“Faculties of the institutions and schools also try their best to ensure and meet the trainees’ needs in study, life, and entertainment on the basis of free education. The cafeteria prepares nutritious free diets, and the dormitories are fully equipped with radio, TV, air conditioning, bathroom and shower. Indoor and outdoor sports venues for basketball, volleyball and table tennis have been built, along with reading rooms, computer labs, film screening rooms, as well as performance venues such as small auditoriums and open-air stages,” Zakir said.

“Various activities such as contests on speech, writing, dancing, singing and sports are organized. Many trainees have said that they were previously affected by extremist thought and had never participated in such kinds of art and sports activities, and now they have realized that life can be so colorful.”

Screenshot from a CCTV report on "vocational training facility" in Xinjiang.
Screenshot from a CCTV report on “vocational training facility” in Xinjiang.

Mental health care, access to garment making and ethnic cuisine catering courses, and a paid basic income are all purportedly on offer.

“I didn’t understand the country’s common language, nor did I know about the laws,” Zakir cites one trainee as allegedly saying. “I wouldn’t even have known that I had made mistakes. But the government didn’t give me up. It has actively saved and assisted me, giving me free food, accommodation and education. Now I have made great progress in many aspects. I will cherish this opportunity and become a person useful to the country and society.”

His comments followed a statement by outgoing U.S. Ambassador to the United Nations Nikki Haley, who described the reeducation camps in Xinjiang as “straight out of George Orwell.”

View image on TwitterView image on Twitter

Dake Kang 姜大翼@dakekang

Seeing this video again, it appears there are at least five cameras monitoring this classroom of a so-called “vocational skills training center”, as seen on @CCTV.http://tv.cctv.com/2018/10/16/VIDEVvr9aq34SsDMrB6IRGnh181016.shtml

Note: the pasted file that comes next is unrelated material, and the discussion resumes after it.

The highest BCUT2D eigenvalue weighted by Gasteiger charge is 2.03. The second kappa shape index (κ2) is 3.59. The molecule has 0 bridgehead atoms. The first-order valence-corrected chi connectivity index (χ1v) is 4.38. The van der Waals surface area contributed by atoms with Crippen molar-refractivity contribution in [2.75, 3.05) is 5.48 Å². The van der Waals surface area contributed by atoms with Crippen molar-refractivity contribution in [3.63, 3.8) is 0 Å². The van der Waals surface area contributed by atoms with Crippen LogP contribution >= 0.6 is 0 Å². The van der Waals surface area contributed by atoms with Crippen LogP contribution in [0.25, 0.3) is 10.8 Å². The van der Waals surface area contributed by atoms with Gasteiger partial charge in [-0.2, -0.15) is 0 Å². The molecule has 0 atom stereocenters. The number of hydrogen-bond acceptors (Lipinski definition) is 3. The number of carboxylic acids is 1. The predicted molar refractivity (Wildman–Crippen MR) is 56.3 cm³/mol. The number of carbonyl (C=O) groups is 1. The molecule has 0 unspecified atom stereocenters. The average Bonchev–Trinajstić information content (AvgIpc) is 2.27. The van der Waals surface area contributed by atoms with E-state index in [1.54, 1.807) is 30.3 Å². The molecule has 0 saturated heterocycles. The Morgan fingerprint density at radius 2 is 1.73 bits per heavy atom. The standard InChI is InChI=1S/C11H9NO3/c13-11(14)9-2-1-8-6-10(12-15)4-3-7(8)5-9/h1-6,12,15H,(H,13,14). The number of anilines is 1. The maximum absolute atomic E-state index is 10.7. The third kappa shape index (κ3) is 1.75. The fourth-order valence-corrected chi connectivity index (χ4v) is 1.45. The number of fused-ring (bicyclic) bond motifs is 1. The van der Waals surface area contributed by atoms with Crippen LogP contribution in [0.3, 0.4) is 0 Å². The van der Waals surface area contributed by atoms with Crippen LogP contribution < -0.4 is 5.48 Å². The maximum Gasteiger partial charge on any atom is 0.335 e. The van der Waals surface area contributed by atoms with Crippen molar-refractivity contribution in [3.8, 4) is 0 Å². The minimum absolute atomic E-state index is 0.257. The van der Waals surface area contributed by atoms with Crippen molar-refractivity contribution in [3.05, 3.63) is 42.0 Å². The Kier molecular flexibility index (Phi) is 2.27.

“At least a million Uighurs and other Muslim minorities have been imprisoned in so-called ‘re-education camps’ in western China,” Fox News cited her as saying at the Chiefs of Defense Conference Dinner in Washington on Tuesday, October 16. She added that detainees are “tortured … forced to renounce their religion and to pledge allegiance to the Communist Party.”

Haley’s comments echoed similar sentiments expressed by a member of the United Nations Committee on the Elimination of Racial Discrimination, Gay McDougall, who said Beijing had “turned the Uighur autonomous region into something that resembles a massive internment camp.”

Gay and other rights experts expressed alarm over “credible reports” that China had interned one million people in counter-extremism centers and forced another two million into “re-education camps for political and cultural indoctrination.”

Shelley Zhang@shelzhang

The subtext here being, we’re not stomping on their culture! We’re helping them learn their own culture! As if culture is contained only in rugs or bread, and not in the language and spiritual traditions of a people.

View image on Twitter

Shelley Zhang@shelzhang

Look at all this bread! Would cultural genocide really have all this bread?! pic.twitter.com/pQcjKVNuj3

View image on Twitter

Yu Jianhua, China’s Permanent Representative to the United Nations Office in Geneva, denied that such “reeducation centers” exist and that arbitrary detention is practiced. He said “the argument that a million Uighurs are detained in re-education centers is completely untrue.”​